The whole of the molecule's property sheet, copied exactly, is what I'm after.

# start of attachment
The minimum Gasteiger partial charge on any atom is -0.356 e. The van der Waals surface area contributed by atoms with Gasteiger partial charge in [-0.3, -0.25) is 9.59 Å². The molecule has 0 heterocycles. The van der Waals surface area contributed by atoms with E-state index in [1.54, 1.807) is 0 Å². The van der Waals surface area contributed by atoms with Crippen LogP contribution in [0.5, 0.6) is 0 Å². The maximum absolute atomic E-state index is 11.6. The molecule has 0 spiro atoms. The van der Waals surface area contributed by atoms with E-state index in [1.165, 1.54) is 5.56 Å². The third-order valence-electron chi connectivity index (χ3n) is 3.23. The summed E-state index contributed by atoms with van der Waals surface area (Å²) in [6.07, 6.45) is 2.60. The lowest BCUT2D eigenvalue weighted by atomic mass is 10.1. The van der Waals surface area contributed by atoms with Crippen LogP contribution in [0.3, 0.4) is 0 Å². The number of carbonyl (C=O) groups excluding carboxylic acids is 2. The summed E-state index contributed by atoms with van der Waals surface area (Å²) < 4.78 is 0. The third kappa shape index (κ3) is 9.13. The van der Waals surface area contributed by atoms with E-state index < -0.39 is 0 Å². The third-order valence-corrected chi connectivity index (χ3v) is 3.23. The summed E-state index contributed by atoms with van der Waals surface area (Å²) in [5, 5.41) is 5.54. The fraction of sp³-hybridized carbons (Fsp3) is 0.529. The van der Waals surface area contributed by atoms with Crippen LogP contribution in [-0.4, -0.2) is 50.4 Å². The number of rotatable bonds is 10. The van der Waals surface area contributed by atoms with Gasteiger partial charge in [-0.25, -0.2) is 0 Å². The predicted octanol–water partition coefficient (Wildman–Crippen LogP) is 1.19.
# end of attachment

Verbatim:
The minimum Gasteiger partial charge on any atom is -0.356 e. The van der Waals surface area contributed by atoms with Gasteiger partial charge in [-0.3, -0.25) is 9.59 Å². The molecule has 0 heterocycles. The van der Waals surface area contributed by atoms with E-state index in [1.54, 1.807) is 0 Å². The van der Waals surface area contributed by atoms with Crippen LogP contribution in [0.5, 0.6) is 0 Å². The maximum absolute atomic E-state index is 11.6. The molecule has 0 spiro atoms. The van der Waals surface area contributed by atoms with E-state index in [1.165, 1.54) is 5.56 Å². The third-order valence-electron chi connectivity index (χ3n) is 3.23. The summed E-state index contributed by atoms with van der Waals surface area (Å²) in [6.07, 6.45) is 2.60. The lowest BCUT2D eigenvalue weighted by atomic mass is 10.1. The van der Waals surface area contributed by atoms with Crippen LogP contribution in [0.3, 0.4) is 0 Å². The number of carbonyl (C=O) groups excluding carboxylic acids is 2. The summed E-state index contributed by atoms with van der Waals surface area (Å²) < 4.78 is 0. The third kappa shape index (κ3) is 9.13. The van der Waals surface area contributed by atoms with E-state index < -0.39 is 0 Å². The third-order valence-corrected chi connectivity index (χ3v) is 3.23. The summed E-state index contributed by atoms with van der Waals surface area (Å²) in [5, 5.41) is 5.54. The fraction of sp³-hybridized carbons (Fsp3) is 0.529. The van der Waals surface area contributed by atoms with Crippen LogP contribution in [-0.4, -0.2) is 50.4 Å². The number of rotatable bonds is 10. The van der Waals surface area contributed by atoms with Gasteiger partial charge in [-0.25, -0.2) is 0 Å². The predicted octanol–water partition coefficient (Wildman–Crippen LogP) is 1.19.